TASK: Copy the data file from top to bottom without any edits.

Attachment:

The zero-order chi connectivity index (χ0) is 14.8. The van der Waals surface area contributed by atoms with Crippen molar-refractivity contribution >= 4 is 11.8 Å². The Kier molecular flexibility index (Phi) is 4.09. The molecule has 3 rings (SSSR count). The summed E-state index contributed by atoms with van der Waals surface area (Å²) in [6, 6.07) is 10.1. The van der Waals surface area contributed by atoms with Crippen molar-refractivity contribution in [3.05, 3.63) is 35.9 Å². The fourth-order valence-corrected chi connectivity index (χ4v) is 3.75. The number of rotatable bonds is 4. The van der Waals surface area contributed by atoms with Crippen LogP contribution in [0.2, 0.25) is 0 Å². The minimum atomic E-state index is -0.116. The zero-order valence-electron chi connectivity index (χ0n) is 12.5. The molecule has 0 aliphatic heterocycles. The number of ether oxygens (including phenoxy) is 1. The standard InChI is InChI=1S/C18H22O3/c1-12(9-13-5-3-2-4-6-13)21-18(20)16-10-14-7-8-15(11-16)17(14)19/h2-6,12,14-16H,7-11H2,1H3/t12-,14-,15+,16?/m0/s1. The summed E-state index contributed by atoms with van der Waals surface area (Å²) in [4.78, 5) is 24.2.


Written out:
The zero-order chi connectivity index (χ0) is 14.8. The van der Waals surface area contributed by atoms with Crippen molar-refractivity contribution >= 4 is 11.8 Å². The Kier molecular flexibility index (Phi) is 4.09. The molecule has 3 rings (SSSR count). The summed E-state index contributed by atoms with van der Waals surface area (Å²) in [6, 6.07) is 10.1. The van der Waals surface area contributed by atoms with Crippen molar-refractivity contribution in [3.05, 3.63) is 35.9 Å². The fourth-order valence-corrected chi connectivity index (χ4v) is 3.75. The number of rotatable bonds is 4. The van der Waals surface area contributed by atoms with Crippen LogP contribution in [0.2, 0.25) is 0 Å². The minimum atomic E-state index is -0.116. The zero-order valence-electron chi connectivity index (χ0n) is 12.5. The molecule has 0 aliphatic heterocycles. The number of ether oxygens (including phenoxy) is 1. The standard InChI is InChI=1S/C18H22O3/c1-12(9-13-5-3-2-4-6-13)21-18(20)16-10-14-7-8-15(11-16)17(14)19/h2-6,12,14-16H,7-11H2,1H3/t12-,14-,15+,16?/m0/s1. The summed E-state index contributed by atoms with van der Waals surface area (Å²) in [4.78, 5) is 24.2.